A reader has gone through bankruptcy, debt settlement, and payday loans. Yet she's still mired in debt.

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Question: I’ve been working with a debt settlement company since May 2016. They have settled six of my accounts with three more to go.

I chose not to do bankruptcy, because it was still showing on my credit report, although it was discharged in 2005. And I didn’t know if I can file again.

How I got to this point was through unfortunately circumstances and bad habits. I became addictive to payday loans, other high-interest loans, and got a car title loan just to pay other loans. Now I’m stuck with a foolish car title loan until October 2019.

The debt settlement have given me much relief. I was drowning in debt. I still have quite a bit to go, but I find myself being in the red each month. I have budget for each pay period, but I still find myself using my overdraft funds ($500 limit/$28 for each paid item).

I have cut back all my personal needs and just pay my bills. I do get an extra $200 a month for keeping my grandchild on weeknight and weekends. Sometimes, I’m over by a $100 and sometimes by $300. It depends on what has happen unexpectedly in that pay period. Those additional fee of $28 each can add up.

What can I do more to help with my financial difficulties?

— Jo in California

Howard Dvorkin answers…

Your story is complicated but not unusual, Jo. For two decades, I’ve seen Americans sink slowly into debt as if it were quicksand. They grab at anything they think will save them.  That does slow down the inevitable — but it doesn’t stop it.

Let’s break this down into smaller chunks…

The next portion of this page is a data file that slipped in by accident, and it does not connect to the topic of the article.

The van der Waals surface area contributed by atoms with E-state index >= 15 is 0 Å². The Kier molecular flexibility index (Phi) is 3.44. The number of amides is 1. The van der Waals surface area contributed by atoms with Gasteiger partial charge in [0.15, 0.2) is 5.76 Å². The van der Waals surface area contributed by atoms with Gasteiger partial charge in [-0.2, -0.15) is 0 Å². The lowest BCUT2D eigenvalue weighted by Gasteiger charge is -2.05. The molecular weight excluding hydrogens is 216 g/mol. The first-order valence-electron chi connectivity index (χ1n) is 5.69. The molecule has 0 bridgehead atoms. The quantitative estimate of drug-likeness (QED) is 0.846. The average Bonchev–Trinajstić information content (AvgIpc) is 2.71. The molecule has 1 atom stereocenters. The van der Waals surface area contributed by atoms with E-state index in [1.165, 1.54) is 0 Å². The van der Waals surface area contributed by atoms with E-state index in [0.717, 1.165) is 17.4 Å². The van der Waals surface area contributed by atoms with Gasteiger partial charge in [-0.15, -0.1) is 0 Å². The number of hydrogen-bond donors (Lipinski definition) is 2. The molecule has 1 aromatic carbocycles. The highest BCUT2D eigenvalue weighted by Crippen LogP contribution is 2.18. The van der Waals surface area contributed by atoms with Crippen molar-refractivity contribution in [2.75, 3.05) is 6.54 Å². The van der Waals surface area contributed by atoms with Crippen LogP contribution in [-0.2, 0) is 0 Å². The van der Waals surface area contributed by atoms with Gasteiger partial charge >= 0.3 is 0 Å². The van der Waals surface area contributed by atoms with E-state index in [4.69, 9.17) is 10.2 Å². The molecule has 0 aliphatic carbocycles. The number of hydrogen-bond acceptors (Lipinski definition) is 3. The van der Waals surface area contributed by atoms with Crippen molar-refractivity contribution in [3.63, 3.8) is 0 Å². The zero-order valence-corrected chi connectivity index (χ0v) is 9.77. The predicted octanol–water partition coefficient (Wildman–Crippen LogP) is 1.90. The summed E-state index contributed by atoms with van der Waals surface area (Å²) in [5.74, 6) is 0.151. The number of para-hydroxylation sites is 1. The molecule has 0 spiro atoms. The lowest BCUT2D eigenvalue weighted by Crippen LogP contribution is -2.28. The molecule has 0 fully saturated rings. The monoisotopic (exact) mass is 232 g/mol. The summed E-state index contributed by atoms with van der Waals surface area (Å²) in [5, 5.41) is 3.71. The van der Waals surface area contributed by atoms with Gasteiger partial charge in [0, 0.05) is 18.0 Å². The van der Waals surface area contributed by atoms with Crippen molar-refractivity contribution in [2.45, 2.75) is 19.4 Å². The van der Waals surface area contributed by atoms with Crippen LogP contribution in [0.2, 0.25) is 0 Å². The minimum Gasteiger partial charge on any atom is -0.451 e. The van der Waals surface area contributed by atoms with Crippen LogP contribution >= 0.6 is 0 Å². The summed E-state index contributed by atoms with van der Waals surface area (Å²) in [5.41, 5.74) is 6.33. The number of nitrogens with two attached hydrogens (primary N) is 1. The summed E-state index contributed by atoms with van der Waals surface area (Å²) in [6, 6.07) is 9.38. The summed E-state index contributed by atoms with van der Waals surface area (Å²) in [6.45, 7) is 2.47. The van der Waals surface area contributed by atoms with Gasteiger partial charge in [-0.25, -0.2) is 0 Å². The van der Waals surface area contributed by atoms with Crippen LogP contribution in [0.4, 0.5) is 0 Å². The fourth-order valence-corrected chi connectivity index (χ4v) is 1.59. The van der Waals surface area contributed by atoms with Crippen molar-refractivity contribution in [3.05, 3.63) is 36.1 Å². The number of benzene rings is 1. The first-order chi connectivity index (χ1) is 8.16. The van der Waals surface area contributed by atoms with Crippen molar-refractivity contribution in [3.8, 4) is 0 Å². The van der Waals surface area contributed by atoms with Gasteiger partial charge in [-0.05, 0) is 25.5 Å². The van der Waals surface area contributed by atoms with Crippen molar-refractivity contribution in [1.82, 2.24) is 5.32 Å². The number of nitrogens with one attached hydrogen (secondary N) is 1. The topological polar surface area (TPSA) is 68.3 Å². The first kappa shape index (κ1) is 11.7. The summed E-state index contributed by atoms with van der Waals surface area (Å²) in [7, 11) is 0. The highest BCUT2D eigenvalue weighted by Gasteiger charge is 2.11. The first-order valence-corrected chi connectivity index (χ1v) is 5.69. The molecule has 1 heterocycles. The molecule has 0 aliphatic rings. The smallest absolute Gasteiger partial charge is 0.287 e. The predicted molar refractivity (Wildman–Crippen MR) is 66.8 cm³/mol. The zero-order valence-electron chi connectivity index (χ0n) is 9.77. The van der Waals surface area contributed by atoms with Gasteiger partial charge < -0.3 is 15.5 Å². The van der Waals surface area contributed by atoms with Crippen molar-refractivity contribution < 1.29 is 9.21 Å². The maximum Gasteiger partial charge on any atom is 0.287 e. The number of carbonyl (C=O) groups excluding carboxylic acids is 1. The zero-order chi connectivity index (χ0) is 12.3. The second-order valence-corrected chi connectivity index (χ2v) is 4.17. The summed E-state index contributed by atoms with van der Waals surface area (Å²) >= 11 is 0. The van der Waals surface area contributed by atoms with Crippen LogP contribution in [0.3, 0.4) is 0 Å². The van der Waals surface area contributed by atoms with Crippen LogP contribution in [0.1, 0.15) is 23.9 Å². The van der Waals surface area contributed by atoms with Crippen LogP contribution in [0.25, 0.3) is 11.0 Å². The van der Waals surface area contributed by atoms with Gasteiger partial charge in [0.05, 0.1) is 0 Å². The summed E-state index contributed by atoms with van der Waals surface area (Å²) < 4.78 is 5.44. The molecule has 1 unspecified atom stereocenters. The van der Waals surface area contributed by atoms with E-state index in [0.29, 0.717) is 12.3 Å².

If your bankruptcy was discharged in 2005, you can get it removed from your credit reports. Chapter 13 bankruptcy can stay on those reports for seven years, while Chapter 7 can linger for 10.

Here’s the catch: Bankruptcies don’t automatically drop off your credit reports. You have to request it. Here’s the step-by-step guide for doing that. I urge you do so, Jo.

Debt settlement

Debt settlement also drags down your credit score. Rebuilding that score involves more steps than doing the same for bankruptcy, simply because there are more variables — each individual debt can have its own circumstances.

That’s why you should read this Debt.com report, which will give you a checklist for removing those negative marks.


If there’s any good news in your tragic story, Jo, it’s that you’ve started budgeting. I urge everyone to do that, and Debt.com even offers a starting place: Build a Customized Budgeting Plan.

Of course, your budget shows you simply can’t make ends meet. So what now?

Getting professional help for free

Jo, your stressful situation is tailor-made for credit counseling. This is a free service from a nonprofit agency that puts you on the phone with a certified credit counselor. That counselor can do more for you than I can in this answer. How do you find a qualified expert? Click here: Free Credit Counseling Services.

If I were to guess, Jo, bankruptcy might once again be your best option. That might sound depressing, but credit counseling can also give you the tools to make sure this time, you emerge better off than before — and never again feel like you’re being dragged down in debt.

Have a debt question?

Email your question to editor@debt.com and Howard Dvorkin will review it. Dvorkin is a CPA, chairman of Debt.com, and author of two personal finance books, Credit Hell: How to Dig Yourself Out of Debt and Power Up: Taking Charge of Your Financial Destiny.

Meet the Author

Howard Dvorkin, CPA

Howard Dvorkin, CPA

CPA and Chairman

Dvorkin is the author of Credit Hell and Power Up and Chairman of Debt.com.

Ask the Expert, auto loans, bankruptcy, budgeting, credit counseling, credit score, debt settlement, loans

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Article last modified on October 24, 2018 Published by Debt.com, LLC .